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Title: Investigation of the Regulatory Roles of Micrornas by Systems Biology Approaches
Authors: YANG YANG
Keywords: Systems Biology, MicroRNAs, P53, Apoptosis
Issue Date: 20-Jan-2011
Source: YANG YANG (2011-01-20). Investigation of the Regulatory Roles of Micrornas by Systems Biology Approaches. ScholarBank@NUS Repository.
Abstract: Systems biology is a field of increasing importance in biology research. It aims to study the functioning of inter- and intra-cellular dynamic networks, using signal- and system-oriented approaches. In this thesis, we apply this idea to investigate the regulatory roles of microRNAs. MicroRNAs are small non-coding RNAs, which inhibit the gene expression by binding to the target genes. Mounting evidence shows that microRNAs are involved in many crucial biological processes, including cancer. Among them, one critical process---p53-dependent apoptosis pathway---is selected to accommodate microRNA to conduct the study. During the investigation, we solve the core problem step by step. First of all, the surrounding network about the well-known protein p53 is investigated. Ordinary differential equations are built to describe the underlying mechanisms. Based on the mathematical model, two novel phenomena are predicted to describe the stability change and frequency shift due to the varying levels of external stimulus. Experiment guidelines to validate these predictions are also provided accordingly. Secondly, we employ a discrete formalism---Petri net---to model a large-scale network, p53-dependent apoptosis pathway. One challenge in systems biology is how to obtain an accurate and predictable computational model for the biomolecular networks under study. Therefore, to enhance the reliability, we propose two approaches to check the model's correctness, which are based on invariant analysis and reachability analysis, respectively. The case studies show good competency of those approaches. Thirdly, we tackle the core problem about microRNA. The prediction of microRNAs' targets presents a big obstacle in microRNA studies. Because bioinformatics tools offer enormous targets, most of which are believed to be false positive. Model checking based method is developed to address this issue. MicroRNA and its targets are put into p53-dependent apoptosis pathways. Then, the validity of the predicted targets is determined by the comparisons between models with and without considering microRNA's inhibition on respective targets. The experimental evidence provides the evaluation criteria. In case of lacking evidence, experimental design schemes are provided based on the desired specifications as well. In summary, in this thesis, we illustrate the whole procedure to investigate the regulatory role of microRNAs by addressing the problem of microRNA target validation. In addition, the approach developed here may finally evolve into a formal method to comprehensively and rapidly validate target mRNAs for the microRNA, which may help us to understand cancer better and design new therapeutic strategies for cancer.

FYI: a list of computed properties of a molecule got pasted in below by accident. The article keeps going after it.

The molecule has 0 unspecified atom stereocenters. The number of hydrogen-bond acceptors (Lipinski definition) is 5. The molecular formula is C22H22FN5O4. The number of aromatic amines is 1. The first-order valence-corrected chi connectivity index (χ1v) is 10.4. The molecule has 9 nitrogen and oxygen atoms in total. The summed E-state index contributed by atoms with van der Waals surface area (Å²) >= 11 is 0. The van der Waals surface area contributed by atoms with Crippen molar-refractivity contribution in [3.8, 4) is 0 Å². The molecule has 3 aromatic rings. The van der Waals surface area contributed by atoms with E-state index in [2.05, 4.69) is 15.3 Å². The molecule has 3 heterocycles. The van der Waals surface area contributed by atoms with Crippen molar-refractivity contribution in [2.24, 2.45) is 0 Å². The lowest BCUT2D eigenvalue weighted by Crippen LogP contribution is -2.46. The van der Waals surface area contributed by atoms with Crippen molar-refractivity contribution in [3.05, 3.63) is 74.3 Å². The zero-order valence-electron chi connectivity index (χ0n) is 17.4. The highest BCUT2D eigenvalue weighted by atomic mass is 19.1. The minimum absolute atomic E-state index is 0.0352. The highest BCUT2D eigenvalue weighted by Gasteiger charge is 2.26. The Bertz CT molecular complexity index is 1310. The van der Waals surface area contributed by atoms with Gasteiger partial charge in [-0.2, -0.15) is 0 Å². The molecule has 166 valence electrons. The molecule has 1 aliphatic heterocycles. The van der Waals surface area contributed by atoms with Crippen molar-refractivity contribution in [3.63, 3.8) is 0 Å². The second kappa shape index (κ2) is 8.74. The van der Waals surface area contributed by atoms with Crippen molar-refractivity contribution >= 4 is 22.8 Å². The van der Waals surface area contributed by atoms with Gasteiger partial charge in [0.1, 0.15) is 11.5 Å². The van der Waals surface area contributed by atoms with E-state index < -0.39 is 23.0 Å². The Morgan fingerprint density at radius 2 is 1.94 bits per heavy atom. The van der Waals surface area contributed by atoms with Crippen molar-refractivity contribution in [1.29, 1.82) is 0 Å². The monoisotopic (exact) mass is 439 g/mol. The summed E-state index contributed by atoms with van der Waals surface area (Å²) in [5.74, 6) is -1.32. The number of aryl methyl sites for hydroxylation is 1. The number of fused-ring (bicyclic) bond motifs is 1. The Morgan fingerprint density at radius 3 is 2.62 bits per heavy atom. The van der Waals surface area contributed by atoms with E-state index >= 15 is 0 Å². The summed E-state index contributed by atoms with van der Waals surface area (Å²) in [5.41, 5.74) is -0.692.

Appears in Collections:Ph.D Theses (Open)

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